Ceasefire hopes rise despite Nato strikes

Bosnia conflict: US envoy talks of serious proposal by Bosnian government as peace mission starts to regain momentum



and Agencies

There were renewed hopes of an early ceasefire yesterday, despite a brief resumption of Nato air-strikes and further gains by Serb forces counter- attacking in north-west Bosnia. After meeting officials in Sarajevo, Richard Holbrooke, the US peace envoy, said the Bosnian government had made a "serious proposal" for a ceasefire.

Jadranko Prlic, a Croat who is vice-premier of the Bosnian government, told the Sarajevo daily newspaper Oslobodjenje that a resolution of the war may be near. "I am not being an optimist," he said. "I am just really assessing the situation.In the next few weeks, we will have a definitive solution." Aleksa Buha, foreign minister in the self-declared Bosnian Serb state, said a cease-fire "could be signed on 20 October in Washington".

The optimism was ruffled by the first Nato air raids for two weeks when warplanes fired missiles at three Bosnian Serb radar sites. Nato said Serb anti-aircraft radar locked onto the planes and they fired in self- defence. A spokesman said the planes fired two missiles at sites in southern and central Bosnia, and that a third was fired at a site in central Bosnia.

Despite these attacks, it appeared that the US peace mission, which had been running into the usual Balkan quicksands, might be regaining momentum. Mr Holbrooke has gained general agreements on a territorial division of Bosnia between multi-ethnic and Serb statelets and power-sharing in a postwar government. A ceasefire could pave the way for a full-scale peace conference to establish the final details. The envoy is due to meet the Serb President, Slobodan Milosevic, in Belgrade today.

The Bosnian government's willingness to consider a ceasefire may be linked to the success of the Bosnian Serbs in regaining some of the territory in northern Bosnia rolled over by Muslims and Croats last month. Exhausted and disgruntled, the Bosnian Army Fifth Corps is falling back slowly before a rebel Serb counter-attack along a front line stretching more than 100 miles from Otoka, 5 miles north of Bosanska Krupa to the main road leading to the Serb-held town of Mrkonjic Grad.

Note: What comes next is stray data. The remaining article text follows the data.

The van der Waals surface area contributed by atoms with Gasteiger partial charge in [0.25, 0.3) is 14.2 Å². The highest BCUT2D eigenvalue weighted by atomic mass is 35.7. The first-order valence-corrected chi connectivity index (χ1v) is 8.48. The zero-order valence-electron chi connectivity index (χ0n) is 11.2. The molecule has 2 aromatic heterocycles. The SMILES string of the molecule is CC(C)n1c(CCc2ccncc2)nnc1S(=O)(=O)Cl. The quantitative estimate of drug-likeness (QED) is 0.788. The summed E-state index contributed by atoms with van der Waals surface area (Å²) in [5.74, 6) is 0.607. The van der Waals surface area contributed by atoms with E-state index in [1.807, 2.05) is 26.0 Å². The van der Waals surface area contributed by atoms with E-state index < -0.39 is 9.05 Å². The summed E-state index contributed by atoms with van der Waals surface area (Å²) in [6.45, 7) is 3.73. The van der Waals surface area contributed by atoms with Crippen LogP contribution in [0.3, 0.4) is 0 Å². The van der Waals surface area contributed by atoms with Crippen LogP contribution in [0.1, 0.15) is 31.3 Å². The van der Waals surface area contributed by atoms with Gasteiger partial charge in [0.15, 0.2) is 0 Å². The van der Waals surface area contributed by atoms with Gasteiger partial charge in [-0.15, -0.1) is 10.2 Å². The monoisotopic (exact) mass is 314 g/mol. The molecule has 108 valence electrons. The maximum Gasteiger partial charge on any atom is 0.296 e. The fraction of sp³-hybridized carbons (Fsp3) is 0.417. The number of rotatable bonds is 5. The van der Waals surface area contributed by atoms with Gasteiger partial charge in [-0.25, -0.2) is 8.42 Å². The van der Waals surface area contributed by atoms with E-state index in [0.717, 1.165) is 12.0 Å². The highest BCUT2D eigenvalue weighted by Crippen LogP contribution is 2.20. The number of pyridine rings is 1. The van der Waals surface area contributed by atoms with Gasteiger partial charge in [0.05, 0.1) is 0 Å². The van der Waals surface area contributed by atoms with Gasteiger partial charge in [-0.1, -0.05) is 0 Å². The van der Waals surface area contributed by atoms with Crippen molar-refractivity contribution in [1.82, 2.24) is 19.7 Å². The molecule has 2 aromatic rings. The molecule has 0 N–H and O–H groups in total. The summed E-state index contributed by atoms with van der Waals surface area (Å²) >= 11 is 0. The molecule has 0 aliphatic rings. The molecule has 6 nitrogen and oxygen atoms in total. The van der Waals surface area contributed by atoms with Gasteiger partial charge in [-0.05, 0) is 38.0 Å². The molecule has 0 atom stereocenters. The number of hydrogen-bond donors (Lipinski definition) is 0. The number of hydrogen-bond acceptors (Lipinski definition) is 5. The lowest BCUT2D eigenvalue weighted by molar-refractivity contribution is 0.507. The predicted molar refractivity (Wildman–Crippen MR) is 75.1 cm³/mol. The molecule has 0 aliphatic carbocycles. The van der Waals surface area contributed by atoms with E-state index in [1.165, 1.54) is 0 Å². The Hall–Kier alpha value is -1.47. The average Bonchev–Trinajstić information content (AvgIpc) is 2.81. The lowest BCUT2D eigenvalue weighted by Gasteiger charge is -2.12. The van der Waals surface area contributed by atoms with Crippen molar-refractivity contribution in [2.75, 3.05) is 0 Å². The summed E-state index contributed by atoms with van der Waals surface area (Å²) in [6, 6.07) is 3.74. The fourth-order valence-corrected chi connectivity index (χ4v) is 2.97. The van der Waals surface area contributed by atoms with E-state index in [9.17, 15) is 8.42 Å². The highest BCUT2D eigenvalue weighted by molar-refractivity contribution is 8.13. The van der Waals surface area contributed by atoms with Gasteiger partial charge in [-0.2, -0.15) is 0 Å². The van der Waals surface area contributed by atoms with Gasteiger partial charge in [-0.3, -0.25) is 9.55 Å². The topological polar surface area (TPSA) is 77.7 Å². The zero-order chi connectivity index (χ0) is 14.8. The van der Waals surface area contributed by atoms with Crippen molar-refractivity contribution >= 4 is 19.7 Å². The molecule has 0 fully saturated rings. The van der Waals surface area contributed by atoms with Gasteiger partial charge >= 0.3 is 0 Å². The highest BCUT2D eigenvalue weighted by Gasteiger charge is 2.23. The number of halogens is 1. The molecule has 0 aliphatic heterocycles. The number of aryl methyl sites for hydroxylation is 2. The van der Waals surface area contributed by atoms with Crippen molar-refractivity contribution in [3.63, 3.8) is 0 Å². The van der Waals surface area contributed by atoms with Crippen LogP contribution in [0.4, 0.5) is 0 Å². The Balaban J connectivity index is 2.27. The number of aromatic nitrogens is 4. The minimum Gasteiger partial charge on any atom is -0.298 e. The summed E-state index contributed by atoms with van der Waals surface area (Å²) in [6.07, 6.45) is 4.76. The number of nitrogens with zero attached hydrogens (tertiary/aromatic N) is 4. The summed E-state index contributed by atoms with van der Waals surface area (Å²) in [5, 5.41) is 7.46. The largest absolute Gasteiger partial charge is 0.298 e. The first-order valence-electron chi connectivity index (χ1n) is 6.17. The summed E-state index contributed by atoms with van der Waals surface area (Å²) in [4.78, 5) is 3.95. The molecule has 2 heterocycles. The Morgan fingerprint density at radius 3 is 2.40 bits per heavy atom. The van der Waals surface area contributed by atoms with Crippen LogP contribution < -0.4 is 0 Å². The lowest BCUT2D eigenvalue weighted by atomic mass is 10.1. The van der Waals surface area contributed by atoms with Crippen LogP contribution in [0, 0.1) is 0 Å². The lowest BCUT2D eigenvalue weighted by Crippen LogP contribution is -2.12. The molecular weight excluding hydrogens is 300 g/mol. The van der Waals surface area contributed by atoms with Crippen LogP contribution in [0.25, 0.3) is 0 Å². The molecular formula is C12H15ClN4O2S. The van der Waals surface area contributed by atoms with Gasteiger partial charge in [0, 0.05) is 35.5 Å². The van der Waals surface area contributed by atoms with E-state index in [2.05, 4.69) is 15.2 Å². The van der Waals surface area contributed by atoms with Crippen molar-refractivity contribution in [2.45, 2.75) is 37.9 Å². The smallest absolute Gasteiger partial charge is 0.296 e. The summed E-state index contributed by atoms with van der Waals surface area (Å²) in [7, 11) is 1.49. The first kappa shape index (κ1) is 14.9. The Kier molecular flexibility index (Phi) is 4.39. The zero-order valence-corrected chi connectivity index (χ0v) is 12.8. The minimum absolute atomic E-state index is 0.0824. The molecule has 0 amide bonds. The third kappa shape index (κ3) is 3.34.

"The situation is not that good at the moment - I've been on the line for 23 days without a break and now I only have 24 hours off," said a Fifth Corps soldier in Bosanska Krupa. A punk with a studded dog-collar and a bandolier, he was silenced by a disapproving military policeman who announced that morale was good. The Serbs had taken some ground to the north and east but "it's a tactic", he explained.

There are similar tales from soldiers in and around the town of Kljuc, the base for troops advancing north to Sanski Most and east to Mrkonjic Grad. "They brought us from Sarajevo to work as police in Kljuc then they sent us to the front line to fight like ordinary soldiers," said one young man, limping from a wound he said was caused by fragments from a missile fired from a Serb aircraft.

After the stunning success of the September offensive by the Fifth Corps attacking out of Bihac - where they had been under severe siege for more than three years - in concert with Croatian troops, the momentum has died. A few days ago the Tigers, an elite unit of the Fifth Corps, had to make a stand to allow their comrades to escape during an attack that went horribly wrong. The line broke and the Serbs retook several kilometres of land north of Kljuc.

Bosnian officers say their casualties pale in comparison to those suffered by the Serbs, but the surgical and intensive care wards at Bihac hospital are filled with young men. Death notices are to be seen everywhere - in the past week two senior officers have been killed - and even the Fifth Corps commander, General Atif Dudakovic, has been wounded. But despite the problems with holding the line, few people fear that a resurgent Serb army will retake the newly captured territories. "The Fifth Corps is the heavenly force, and the Serbs have no chance of taking Bosanska Krupa now," said Vera Suljanovic, who recently moved back to the ruins of her car repair shop.

Refugees expelled by the Serbs and resettled in Kljuc 10 days ago - against their will - are terrified, however, by the prospect of an enemy attack, looking up nervously at the sound of planes overhead and the crump of explosions.

"We are afraid of the Serbs - perhaps they will occupy Kljuc again and kill us all if they find us here," one woman said. "The line is very near ... " said an old man, his voice trailing off.

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